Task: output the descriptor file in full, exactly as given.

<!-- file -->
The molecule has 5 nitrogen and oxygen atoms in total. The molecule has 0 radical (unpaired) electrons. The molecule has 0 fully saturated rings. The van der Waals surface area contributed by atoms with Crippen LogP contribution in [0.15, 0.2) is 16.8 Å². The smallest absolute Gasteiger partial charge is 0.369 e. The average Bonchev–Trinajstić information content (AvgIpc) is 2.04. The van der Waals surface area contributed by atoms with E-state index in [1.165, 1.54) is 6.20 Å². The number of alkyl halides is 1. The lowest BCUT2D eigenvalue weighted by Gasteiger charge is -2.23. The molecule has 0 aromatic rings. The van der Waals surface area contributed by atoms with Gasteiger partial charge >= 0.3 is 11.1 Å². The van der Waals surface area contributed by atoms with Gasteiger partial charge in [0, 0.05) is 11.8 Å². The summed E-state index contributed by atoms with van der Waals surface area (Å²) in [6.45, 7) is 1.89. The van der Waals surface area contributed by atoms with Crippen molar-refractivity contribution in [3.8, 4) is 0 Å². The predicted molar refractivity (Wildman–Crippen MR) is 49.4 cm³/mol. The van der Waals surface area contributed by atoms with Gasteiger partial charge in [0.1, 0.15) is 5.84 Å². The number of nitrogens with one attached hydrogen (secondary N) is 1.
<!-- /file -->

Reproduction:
The molecule has 5 nitrogen and oxygen atoms in total. The molecule has 0 radical (unpaired) electrons. The molecule has 0 fully saturated rings. The van der Waals surface area contributed by atoms with Crippen LogP contribution in [0.15, 0.2) is 16.8 Å². The smallest absolute Gasteiger partial charge is 0.369 e. The average Bonchev–Trinajstić information content (AvgIpc) is 2.04. The van der Waals surface area contributed by atoms with E-state index in [1.165, 1.54) is 6.20 Å². The number of alkyl halides is 1. The lowest BCUT2D eigenvalue weighted by Gasteiger charge is -2.23. The molecule has 0 aromatic rings. The van der Waals surface area contributed by atoms with Gasteiger partial charge >= 0.3 is 11.1 Å². The van der Waals surface area contributed by atoms with Gasteiger partial charge in [0, 0.05) is 11.8 Å². The summed E-state index contributed by atoms with van der Waals surface area (Å²) in [6.45, 7) is 1.89. The van der Waals surface area contributed by atoms with Crippen molar-refractivity contribution in [3.8, 4) is 0 Å². The predicted molar refractivity (Wildman–Crippen MR) is 49.4 cm³/mol. The van der Waals surface area contributed by atoms with Gasteiger partial charge in [0.1, 0.15) is 5.84 Å². The number of nitrogens with one attached hydrogen (secondary N) is 1.